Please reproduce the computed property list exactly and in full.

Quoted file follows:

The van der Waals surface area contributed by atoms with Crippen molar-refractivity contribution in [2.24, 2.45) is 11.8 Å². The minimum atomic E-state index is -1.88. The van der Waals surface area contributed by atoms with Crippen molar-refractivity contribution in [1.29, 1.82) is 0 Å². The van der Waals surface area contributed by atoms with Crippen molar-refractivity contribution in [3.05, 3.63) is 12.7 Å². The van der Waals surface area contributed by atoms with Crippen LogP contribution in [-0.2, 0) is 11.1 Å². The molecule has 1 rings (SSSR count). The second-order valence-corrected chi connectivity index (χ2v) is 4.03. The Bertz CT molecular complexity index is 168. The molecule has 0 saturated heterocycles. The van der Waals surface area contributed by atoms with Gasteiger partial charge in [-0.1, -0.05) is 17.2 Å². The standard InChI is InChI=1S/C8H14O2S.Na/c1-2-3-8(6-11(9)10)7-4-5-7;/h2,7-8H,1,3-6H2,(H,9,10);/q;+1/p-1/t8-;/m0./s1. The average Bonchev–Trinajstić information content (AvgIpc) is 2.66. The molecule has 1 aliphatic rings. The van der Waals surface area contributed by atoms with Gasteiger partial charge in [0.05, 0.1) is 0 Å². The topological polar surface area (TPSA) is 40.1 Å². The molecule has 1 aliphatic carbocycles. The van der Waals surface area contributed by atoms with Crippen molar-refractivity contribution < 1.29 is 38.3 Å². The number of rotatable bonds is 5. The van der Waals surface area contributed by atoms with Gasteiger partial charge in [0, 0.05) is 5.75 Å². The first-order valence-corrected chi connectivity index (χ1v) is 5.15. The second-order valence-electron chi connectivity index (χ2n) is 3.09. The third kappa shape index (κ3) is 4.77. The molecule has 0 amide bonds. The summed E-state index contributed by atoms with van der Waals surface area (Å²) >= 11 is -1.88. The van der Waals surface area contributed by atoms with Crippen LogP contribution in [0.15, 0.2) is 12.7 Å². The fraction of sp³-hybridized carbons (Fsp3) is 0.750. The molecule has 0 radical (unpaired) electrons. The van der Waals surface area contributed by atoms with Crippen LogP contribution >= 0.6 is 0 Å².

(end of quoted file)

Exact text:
The van der Waals surface area contributed by atoms with Crippen molar-refractivity contribution in [2.24, 2.45) is 11.8 Å². The minimum atomic E-state index is -1.88. The van der Waals surface area contributed by atoms with Crippen molar-refractivity contribution in [1.29, 1.82) is 0 Å². The van der Waals surface area contributed by atoms with Crippen molar-refractivity contribution in [3.05, 3.63) is 12.7 Å². The van der Waals surface area contributed by atoms with Crippen LogP contribution in [-0.2, 0) is 11.1 Å². The molecule has 1 rings (SSSR count). The second-order valence-corrected chi connectivity index (χ2v) is 4.03. The Bertz CT molecular complexity index is 168. The molecule has 0 saturated heterocycles. The van der Waals surface area contributed by atoms with Gasteiger partial charge in [-0.1, -0.05) is 17.2 Å². The standard InChI is InChI=1S/C8H14O2S.Na/c1-2-3-8(6-11(9)10)7-4-5-7;/h2,7-8H,1,3-6H2,(H,9,10);/q;+1/p-1/t8-;/m0./s1. The average Bonchev–Trinajstić information content (AvgIpc) is 2.66. The molecule has 1 aliphatic rings. The van der Waals surface area contributed by atoms with Gasteiger partial charge in [0.05, 0.1) is 0 Å². The topological polar surface area (TPSA) is 40.1 Å². The molecule has 1 aliphatic carbocycles. The van der Waals surface area contributed by atoms with Crippen molar-refractivity contribution < 1.29 is 38.3 Å². The number of rotatable bonds is 5. The van der Waals surface area contributed by atoms with Gasteiger partial charge in [0, 0.05) is 5.75 Å². The first-order valence-corrected chi connectivity index (χ1v) is 5.15. The second-order valence-electron chi connectivity index (χ2n) is 3.09. The third kappa shape index (κ3) is 4.77. The molecule has 0 amide bonds. The summed E-state index contributed by atoms with van der Waals surface area (Å²) >= 11 is -1.88. The van der Waals surface area contributed by atoms with Crippen LogP contribution in [0.15, 0.2) is 12.7 Å². The fraction of sp³-hybridized carbons (Fsp3) is 0.750. The molecule has 0 radical (unpaired) electrons. The van der Waals surface area contributed by atoms with Crippen LogP contribution >= 0.6 is 0 Å².